Monday, April 16, 2007

The Globe asks- Is this the end of the Latin Mass in Boston?

in this article. The official response is no, while as usual what they really mean, "Yes".

Fr. Terence Donilon, Diocesan spokesman:

"I wouldn't say this is the end of Latin Mass in Boston," said Terrence Donilon, a spokesman for the Boston Archdiocese. "It's not the end of something, but the opportunity to create something better."


...somewhere else.


and

By relocating Latin Mass parishioners to the Newton church -- where the Rev. Charles J. Higgins, a popular proponent of the Latin tradition and one of only a few priests in the area qualified to lead a Mass entirely in Latin, leads the services -- the archdiocese hopes to strengthen the Latin following. "Sometimes we get hung up on the buildings and we need to be focused on the sacraments and celebration of faith," said Donilon.


However that seems a bit disingenuous consider the Diocese won't allow advertising or promotion of the Latin Mass in Boston. And the Diocese has refused the offer of an approved order like the Fraternity or the Institute of Christ the King to purchase Holy Trinity.

It's too bad we couldn't avoid getting "hung up on buildings" back in the 70s and 80s when we spent millions to destroy the beautiful interiors of our Churches. To make them more relevant. A few Churches were spared, like Holy Trinity but their time as come.


and finally:

"We're trying to work through the issues one at a time. It's taking longer than we hoped, but we don't want to be heavy-handed," he said.


Heavy handed? The Archdiocese of Boston? Perish the notion.

And what will take Holy Trinity's place? Luxury Condominiums? Office Buildings? Perhaps a mosque?

It's hard to enjoy the Springtime of Vatican II when you look out the window and all you see is rain.

12 comments:

Anonymous said...

They always talk about the "issues" that they are working through - what issues.

The real question should not be "what are the issues" but "who" are the issues.

Steve said...

I am deeply saddened by this. My wife and I were considering a move to the Boston area before we came back to DC. We were even going to send our daughter to the school at the Benedict center (our children would have been friends!)

But financial circumstances intervened, and we wound up living in my parents basement until we got on our feet again. In the process, something told us not to try to go to Boston.

I'm getting the feeling now that this inclination was correct.

I'm really sorry that you're going through this. It's truly painful.

M. Alexander said...

The St. Benedict Center is not in Boston and has their own Indult Chapel in Harvard, MA which is in the Diocese of Worcester.

Five of my children attend the school and it is excellent.

Steve said...

Mary,

Didn't the bishop of Worcester send the FSSP packing though?

Edward said...

It's also hard to see the "Springtime of the Church" when the window has streaks.
Geesh, Mary. Perhaps more amonia would be in order.

M. Alexander said...

Ammonia?????

What would Deirdre Imus say?

Anyway, it's not my window but a picture I took off the internet.

Edward said...

Oh really.
Did you get it off of the USCCB website? Clicking on the "Future forecast for the American Church" section?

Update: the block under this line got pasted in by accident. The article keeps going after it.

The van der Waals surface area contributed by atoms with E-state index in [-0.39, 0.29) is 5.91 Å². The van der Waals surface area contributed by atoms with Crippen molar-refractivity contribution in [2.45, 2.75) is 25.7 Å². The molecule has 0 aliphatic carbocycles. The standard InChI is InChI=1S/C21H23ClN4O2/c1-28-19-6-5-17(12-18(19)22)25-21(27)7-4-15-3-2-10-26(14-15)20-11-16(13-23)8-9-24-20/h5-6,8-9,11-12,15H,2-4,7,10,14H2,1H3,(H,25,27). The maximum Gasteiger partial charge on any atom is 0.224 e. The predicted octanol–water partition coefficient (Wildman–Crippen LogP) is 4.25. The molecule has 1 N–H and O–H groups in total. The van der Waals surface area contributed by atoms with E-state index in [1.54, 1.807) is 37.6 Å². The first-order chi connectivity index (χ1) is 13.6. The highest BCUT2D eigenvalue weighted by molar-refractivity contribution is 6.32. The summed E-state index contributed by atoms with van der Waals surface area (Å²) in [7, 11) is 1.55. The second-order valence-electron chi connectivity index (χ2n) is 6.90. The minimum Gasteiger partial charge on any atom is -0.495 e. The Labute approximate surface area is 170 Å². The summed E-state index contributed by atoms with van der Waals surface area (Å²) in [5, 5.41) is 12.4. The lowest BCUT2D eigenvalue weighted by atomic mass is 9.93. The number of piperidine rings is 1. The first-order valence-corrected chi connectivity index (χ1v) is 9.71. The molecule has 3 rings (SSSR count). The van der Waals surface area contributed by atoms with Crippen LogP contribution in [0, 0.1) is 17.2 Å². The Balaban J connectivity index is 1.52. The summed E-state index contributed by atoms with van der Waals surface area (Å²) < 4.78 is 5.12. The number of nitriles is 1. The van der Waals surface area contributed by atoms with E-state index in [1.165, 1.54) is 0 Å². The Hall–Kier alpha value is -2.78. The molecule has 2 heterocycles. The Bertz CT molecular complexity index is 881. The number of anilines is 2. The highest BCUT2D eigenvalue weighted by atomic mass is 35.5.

paramedicgirl said...

"It's hard to enjoy the Springtime of Vatican II when you look out the window and all you see is rain."

Love that comment! I always thought of the last forty years as wandering aimlessly in a dry, barren desert, but maybe we are really drowning in a sea of confusion.

Anonymous said...

Mary Immaculate of Lourdes is a very pretty church that has had some wreckovation - but retains much that will be pleasing to the Latin Mass folks. What is not widely known is that some years ago the parish sold some land from St Mary's Cemetery which it owns - and got several million dollars. It had that money at least up until two years ago. If the Archdiocese has not slurped it up, that money would go a long ways - and beyond - to renovate, repair and update the Church building. If it is gone - questions will be appropriate.

Don't despair. Perhaps the parishioners could organize a shuttle from Newton Highlands Green line station to the Church? Given the proximity and blandness of the Mass at Sacred Heart and St Ignatius - there may be hope to expand the Latin Mass - and offer a reverential NO Mass in Newton. Pax te cum

Thomas Shawn said...

Apparently, the parish in Newton has no altar rail and the altar is fixed in the middle of the sanctuary.

I'm going to show up in Newton at the first opportunity I get.

Steve - I've never heard of any FSSP in Worcester and the Bishop has only been here for a few years.

I've 40-60 families started clamoring for a Tridentine Mass, I bet he'd create one somewhere.

Thomas Shawn said...

I bet that if 40-60 families started clamoring for a Tridentine Mass, I bet he'd create one somewhere.

Anonymous said...

Assuming the Parish still has the money - installing an altar rail should be something that can be done. MIL needs some general renovation - taking out the fixed NO altar and installing a portable one, repainting - maybe repair the pipe organ - would be great for both the TLM and NO parishoners. Clearly there will be a purgatory period while this happens, but if the money is still there, it should not be a burden on either community.

Otherwise the High Altar is still there, the dome mural, the stained glass - the overall traditional style remains. It's a shame about Trinity - but there are possibly positives here, too.

The Archdiocese has been hamhanded - and what new about that?